Die casting may not be thought of as a dynamic type of engineering by many, but there are changes afoot in the industry when it comes to knurling patterns.
In the past, if you needed a knurl pattern to be created on a machined metal surface, you would have to use a knurling tool to do so. There is nothing wrong with using this traditional technique, but it is time consuming, has a large margin for error, and adds an extra step to the design process.
It does not have to be this way, however, as die cast knurling provides a much-needed update to the patterning process by adding texture to the surface of a machined part during the die-casting process.
This approach provides designers with more design options because surface texture can be cast for function and styling purposes because the textures, cut patterns, and variations of surface can be applied to compound curves and follow surface geometry. For example, a designer could incorporate a grip feature into the surface of the machined part or a company logo into the part for branding purposes.
Die cast knurling is significantly faster than cut knurling because it eliminates an entire step from the manufacturing process; rather than inserting an already cast piece of metal into a knurling machine, the casting and knurling are completed in the same machine at the same time.
Just because the process is quicker does not imply that the quality is compromised; because the texture is applied to the die casting products tool, it is reproduced exactly in each component.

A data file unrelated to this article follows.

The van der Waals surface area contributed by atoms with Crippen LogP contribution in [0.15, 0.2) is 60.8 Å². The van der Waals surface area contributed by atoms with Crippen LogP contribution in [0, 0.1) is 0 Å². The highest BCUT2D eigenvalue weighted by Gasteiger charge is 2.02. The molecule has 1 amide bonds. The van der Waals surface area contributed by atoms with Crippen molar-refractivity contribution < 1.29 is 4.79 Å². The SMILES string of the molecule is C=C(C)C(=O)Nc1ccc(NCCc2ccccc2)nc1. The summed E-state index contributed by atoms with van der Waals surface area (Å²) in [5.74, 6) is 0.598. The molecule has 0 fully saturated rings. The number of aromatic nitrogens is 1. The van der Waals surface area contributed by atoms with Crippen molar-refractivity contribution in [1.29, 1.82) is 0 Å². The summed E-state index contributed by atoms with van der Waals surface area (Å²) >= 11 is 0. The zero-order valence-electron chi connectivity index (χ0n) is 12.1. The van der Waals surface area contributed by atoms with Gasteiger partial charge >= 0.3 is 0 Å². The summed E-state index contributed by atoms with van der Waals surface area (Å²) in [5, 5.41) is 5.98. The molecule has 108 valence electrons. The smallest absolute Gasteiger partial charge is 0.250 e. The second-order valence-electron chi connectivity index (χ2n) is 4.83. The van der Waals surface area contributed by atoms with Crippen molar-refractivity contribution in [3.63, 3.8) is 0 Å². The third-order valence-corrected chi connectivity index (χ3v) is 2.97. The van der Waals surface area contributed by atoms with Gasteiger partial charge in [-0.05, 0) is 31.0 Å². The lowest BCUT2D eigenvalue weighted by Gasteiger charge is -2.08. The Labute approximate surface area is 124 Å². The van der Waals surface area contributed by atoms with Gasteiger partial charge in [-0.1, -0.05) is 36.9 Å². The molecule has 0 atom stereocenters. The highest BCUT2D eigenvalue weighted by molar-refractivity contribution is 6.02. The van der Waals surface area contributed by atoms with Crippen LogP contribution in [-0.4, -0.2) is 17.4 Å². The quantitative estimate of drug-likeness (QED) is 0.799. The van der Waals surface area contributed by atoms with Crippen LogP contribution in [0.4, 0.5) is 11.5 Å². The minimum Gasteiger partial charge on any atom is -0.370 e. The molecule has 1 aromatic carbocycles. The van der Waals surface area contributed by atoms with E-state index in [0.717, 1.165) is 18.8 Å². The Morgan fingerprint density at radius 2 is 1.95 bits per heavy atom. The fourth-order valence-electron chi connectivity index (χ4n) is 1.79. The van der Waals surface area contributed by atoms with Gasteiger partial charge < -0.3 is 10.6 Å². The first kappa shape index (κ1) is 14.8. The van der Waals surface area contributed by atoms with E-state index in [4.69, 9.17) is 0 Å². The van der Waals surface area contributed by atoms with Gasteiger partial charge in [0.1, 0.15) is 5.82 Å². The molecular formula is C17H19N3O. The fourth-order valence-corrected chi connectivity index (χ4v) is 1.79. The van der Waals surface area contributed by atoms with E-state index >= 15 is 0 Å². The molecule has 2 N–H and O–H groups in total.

In any engineering process, there is always the possibility of mistakes, but these errors can be avoided by designing them into the process. For example, when designing die cast knurling, a designer must consider the tool part line and draft taper to ensure that the feature can be cast. This means that the knurls must be modified with draft taper so that they can be ejected from the tool.
Incorporating subtle changes to the raised sections of the knurl (for example, by making the edges, fillets, and draft rounder) can make releasing the metal from the tool easier and, as a result, ejection more seamless.
In order to avoid the knurl pattern being disrupted by parting lines, the gate locations can be carefully aligned with the knurl's geometry at the parting line in order to eliminate the tell-tale flat sections.
die casting China technology is constantly evolving, and new techniques such as die cast knurling necessitate significant design expertise. What is clear, however, is that it has the potential to produce fantastic results at a fraction of the cost of traditional techniques.